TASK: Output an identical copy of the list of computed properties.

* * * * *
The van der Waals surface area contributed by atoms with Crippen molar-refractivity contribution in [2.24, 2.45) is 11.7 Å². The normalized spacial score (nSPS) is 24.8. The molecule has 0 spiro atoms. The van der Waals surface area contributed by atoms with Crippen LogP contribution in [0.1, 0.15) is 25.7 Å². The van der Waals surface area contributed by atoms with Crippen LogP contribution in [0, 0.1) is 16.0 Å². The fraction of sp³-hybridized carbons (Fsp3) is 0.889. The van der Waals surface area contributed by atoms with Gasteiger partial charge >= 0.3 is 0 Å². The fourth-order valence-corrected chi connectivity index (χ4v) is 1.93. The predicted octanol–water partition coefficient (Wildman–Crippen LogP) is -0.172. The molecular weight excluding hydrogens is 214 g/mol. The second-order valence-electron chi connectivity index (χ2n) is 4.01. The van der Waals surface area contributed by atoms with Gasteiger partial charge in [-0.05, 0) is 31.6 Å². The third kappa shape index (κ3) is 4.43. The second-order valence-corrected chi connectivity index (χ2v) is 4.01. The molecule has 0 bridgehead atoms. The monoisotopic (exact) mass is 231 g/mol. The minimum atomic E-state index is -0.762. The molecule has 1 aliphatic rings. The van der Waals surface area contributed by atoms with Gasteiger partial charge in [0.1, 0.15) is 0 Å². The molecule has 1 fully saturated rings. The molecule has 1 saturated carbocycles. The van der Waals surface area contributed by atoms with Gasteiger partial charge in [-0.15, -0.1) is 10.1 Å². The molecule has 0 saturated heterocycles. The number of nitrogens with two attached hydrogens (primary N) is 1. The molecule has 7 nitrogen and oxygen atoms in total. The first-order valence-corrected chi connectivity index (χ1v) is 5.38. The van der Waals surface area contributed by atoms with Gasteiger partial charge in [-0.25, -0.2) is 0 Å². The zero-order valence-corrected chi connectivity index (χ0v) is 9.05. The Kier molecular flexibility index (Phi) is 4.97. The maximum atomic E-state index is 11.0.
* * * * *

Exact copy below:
The van der Waals surface area contributed by atoms with Crippen molar-refractivity contribution in [2.24, 2.45) is 11.7 Å². The normalized spacial score (nSPS) is 24.8. The molecule has 0 spiro atoms. The van der Waals surface area contributed by atoms with Crippen LogP contribution in [0.1, 0.15) is 25.7 Å². The van der Waals surface area contributed by atoms with Crippen LogP contribution in [0, 0.1) is 16.0 Å². The fraction of sp³-hybridized carbons (Fsp3) is 0.889. The van der Waals surface area contributed by atoms with Gasteiger partial charge >= 0.3 is 0 Å². The fourth-order valence-corrected chi connectivity index (χ4v) is 1.93. The predicted octanol–water partition coefficient (Wildman–Crippen LogP) is -0.172. The molecular weight excluding hydrogens is 214 g/mol. The second-order valence-electron chi connectivity index (χ2n) is 4.01. The van der Waals surface area contributed by atoms with Gasteiger partial charge in [-0.05, 0) is 31.6 Å². The third kappa shape index (κ3) is 4.43. The second-order valence-corrected chi connectivity index (χ2v) is 4.01. The molecule has 0 bridgehead atoms. The monoisotopic (exact) mass is 231 g/mol. The minimum atomic E-state index is -0.762. The molecule has 1 aliphatic rings. The van der Waals surface area contributed by atoms with Gasteiger partial charge in [0.1, 0.15) is 0 Å². The molecule has 1 fully saturated rings. The molecule has 1 saturated carbocycles. The van der Waals surface area contributed by atoms with Gasteiger partial charge in [-0.15, -0.1) is 10.1 Å². The molecule has 0 saturated heterocycles. The number of nitrogens with two attached hydrogens (primary N) is 1. The molecule has 7 nitrogen and oxygen atoms in total. The first-order valence-corrected chi connectivity index (χ1v) is 5.38. The van der Waals surface area contributed by atoms with Gasteiger partial charge in [-0.25, -0.2) is 0 Å². The zero-order valence-corrected chi connectivity index (χ0v) is 9.05. The Kier molecular flexibility index (Phi) is 4.97. The maximum atomic E-state index is 11.0.